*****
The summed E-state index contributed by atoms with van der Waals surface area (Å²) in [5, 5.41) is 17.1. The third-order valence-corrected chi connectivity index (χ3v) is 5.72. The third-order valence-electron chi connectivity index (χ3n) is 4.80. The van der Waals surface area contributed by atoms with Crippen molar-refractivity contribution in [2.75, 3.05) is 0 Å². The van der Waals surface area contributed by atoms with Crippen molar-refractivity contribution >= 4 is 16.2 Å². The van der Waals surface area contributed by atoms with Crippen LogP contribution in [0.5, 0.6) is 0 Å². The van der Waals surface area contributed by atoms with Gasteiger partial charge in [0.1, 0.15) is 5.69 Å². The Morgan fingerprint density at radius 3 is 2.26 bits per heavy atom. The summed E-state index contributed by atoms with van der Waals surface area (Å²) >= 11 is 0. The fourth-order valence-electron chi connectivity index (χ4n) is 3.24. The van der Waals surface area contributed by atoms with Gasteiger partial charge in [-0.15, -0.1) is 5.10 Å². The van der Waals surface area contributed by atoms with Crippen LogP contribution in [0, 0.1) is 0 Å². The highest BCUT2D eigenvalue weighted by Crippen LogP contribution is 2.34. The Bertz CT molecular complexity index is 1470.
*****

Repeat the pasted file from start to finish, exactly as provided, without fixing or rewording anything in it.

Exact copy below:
The summed E-state index contributed by atoms with van der Waals surface area (Å²) in [5, 5.41) is 17.1. The third-order valence-corrected chi connectivity index (χ3v) is 5.72. The third-order valence-electron chi connectivity index (χ3n) is 4.80. The van der Waals surface area contributed by atoms with Crippen molar-refractivity contribution in [2.75, 3.05) is 0 Å². The van der Waals surface area contributed by atoms with Crippen molar-refractivity contribution >= 4 is 16.2 Å². The van der Waals surface area contributed by atoms with Crippen LogP contribution in [0.5, 0.6) is 0 Å². The van der Waals surface area contributed by atoms with Gasteiger partial charge in [0.1, 0.15) is 5.69 Å². The Morgan fingerprint density at radius 3 is 2.26 bits per heavy atom. The summed E-state index contributed by atoms with van der Waals surface area (Å²) >= 11 is 0. The fourth-order valence-electron chi connectivity index (χ4n) is 3.24. The van der Waals surface area contributed by atoms with Gasteiger partial charge in [-0.15, -0.1) is 5.10 Å². The van der Waals surface area contributed by atoms with Crippen LogP contribution in [0, 0.1) is 0 Å². The highest BCUT2D eigenvalue weighted by Crippen LogP contribution is 2.34. The Bertz CT molecular complexity index is 1470.